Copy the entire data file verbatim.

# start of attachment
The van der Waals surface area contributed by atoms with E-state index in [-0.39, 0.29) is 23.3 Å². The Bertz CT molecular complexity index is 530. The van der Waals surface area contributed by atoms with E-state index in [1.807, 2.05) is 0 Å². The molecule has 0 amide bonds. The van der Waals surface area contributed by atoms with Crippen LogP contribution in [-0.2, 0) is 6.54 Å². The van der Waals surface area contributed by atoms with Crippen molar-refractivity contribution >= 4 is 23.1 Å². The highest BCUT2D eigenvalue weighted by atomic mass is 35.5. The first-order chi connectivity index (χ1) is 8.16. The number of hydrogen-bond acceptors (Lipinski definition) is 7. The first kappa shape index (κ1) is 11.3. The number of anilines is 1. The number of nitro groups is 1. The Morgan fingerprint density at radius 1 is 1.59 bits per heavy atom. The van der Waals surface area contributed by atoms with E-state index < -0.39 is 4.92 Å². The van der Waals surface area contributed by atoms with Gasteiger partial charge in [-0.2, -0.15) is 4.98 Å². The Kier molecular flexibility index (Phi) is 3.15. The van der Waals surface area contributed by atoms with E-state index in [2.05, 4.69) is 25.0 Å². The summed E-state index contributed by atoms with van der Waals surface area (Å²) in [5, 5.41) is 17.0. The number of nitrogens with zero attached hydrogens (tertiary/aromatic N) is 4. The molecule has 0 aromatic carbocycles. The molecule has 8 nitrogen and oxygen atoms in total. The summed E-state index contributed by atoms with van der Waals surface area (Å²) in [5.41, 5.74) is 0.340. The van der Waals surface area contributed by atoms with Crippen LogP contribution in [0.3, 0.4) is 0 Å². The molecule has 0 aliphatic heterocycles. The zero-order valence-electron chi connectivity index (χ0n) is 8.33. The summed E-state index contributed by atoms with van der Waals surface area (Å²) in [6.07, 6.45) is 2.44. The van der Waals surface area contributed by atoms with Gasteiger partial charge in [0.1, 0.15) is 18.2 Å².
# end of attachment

The van der Waals surface area contributed by atoms with E-state index in [-0.39, 0.29) is 23.3 Å². The Bertz CT molecular complexity index is 530. The van der Waals surface area contributed by atoms with E-state index in [1.807, 2.05) is 0 Å². The molecule has 0 amide bonds. The van der Waals surface area contributed by atoms with Crippen LogP contribution in [-0.2, 0) is 6.54 Å². The van der Waals surface area contributed by atoms with Crippen molar-refractivity contribution >= 4 is 23.1 Å². The highest BCUT2D eigenvalue weighted by atomic mass is 35.5. The first-order chi connectivity index (χ1) is 8.16. The number of hydrogen-bond acceptors (Lipinski definition) is 7. The first kappa shape index (κ1) is 11.3. The number of anilines is 1. The number of nitro groups is 1. The Morgan fingerprint density at radius 1 is 1.59 bits per heavy atom. The van der Waals surface area contributed by atoms with E-state index < -0.39 is 4.92 Å². The van der Waals surface area contributed by atoms with Gasteiger partial charge in [-0.2, -0.15) is 4.98 Å². The Kier molecular flexibility index (Phi) is 3.15. The van der Waals surface area contributed by atoms with E-state index in [2.05, 4.69) is 25.0 Å². The summed E-state index contributed by atoms with van der Waals surface area (Å²) in [5, 5.41) is 17.0. The number of nitrogens with zero attached hydrogens (tertiary/aromatic N) is 4. The molecule has 0 aromatic carbocycles. The molecule has 8 nitrogen and oxygen atoms in total. The summed E-state index contributed by atoms with van der Waals surface area (Å²) in [5.41, 5.74) is 0.340. The van der Waals surface area contributed by atoms with Crippen LogP contribution in [0.3, 0.4) is 0 Å². The molecule has 0 aliphatic heterocycles. The zero-order valence-electron chi connectivity index (χ0n) is 8.33. The summed E-state index contributed by atoms with van der Waals surface area (Å²) in [6.07, 6.45) is 2.44. The van der Waals surface area contributed by atoms with Gasteiger partial charge in [0.1, 0.15) is 18.2 Å².